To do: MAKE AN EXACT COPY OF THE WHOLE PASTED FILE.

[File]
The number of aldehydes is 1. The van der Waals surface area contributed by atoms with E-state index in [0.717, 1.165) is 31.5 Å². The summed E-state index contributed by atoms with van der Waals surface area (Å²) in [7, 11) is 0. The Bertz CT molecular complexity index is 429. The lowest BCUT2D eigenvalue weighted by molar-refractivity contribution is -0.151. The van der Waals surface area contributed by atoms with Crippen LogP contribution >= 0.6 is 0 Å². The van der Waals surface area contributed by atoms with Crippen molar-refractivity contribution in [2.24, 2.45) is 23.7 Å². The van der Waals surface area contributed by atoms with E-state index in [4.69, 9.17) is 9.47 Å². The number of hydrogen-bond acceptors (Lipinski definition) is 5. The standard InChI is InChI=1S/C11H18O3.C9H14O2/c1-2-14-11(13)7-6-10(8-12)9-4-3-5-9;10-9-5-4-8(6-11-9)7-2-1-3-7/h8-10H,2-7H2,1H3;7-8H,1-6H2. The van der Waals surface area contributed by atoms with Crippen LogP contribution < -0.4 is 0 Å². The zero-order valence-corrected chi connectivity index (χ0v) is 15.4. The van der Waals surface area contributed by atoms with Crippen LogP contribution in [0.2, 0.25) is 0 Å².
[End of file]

The number of aldehydes is 1. The van der Waals surface area contributed by atoms with E-state index in [0.717, 1.165) is 31.5 Å². The summed E-state index contributed by atoms with van der Waals surface area (Å²) in [7, 11) is 0. The Bertz CT molecular complexity index is 429. The lowest BCUT2D eigenvalue weighted by molar-refractivity contribution is -0.151. The van der Waals surface area contributed by atoms with Crippen LogP contribution >= 0.6 is 0 Å². The van der Waals surface area contributed by atoms with Crippen molar-refractivity contribution in [2.24, 2.45) is 23.7 Å². The van der Waals surface area contributed by atoms with E-state index in [4.69, 9.17) is 9.47 Å². The number of hydrogen-bond acceptors (Lipinski definition) is 5. The standard InChI is InChI=1S/C11H18O3.C9H14O2/c1-2-14-11(13)7-6-10(8-12)9-4-3-5-9;10-9-5-4-8(6-11-9)7-2-1-3-7/h8-10H,2-7H2,1H3;7-8H,1-6H2. The van der Waals surface area contributed by atoms with Crippen LogP contribution < -0.4 is 0 Å². The zero-order valence-corrected chi connectivity index (χ0v) is 15.4. The van der Waals surface area contributed by atoms with Crippen LogP contribution in [0.2, 0.25) is 0 Å².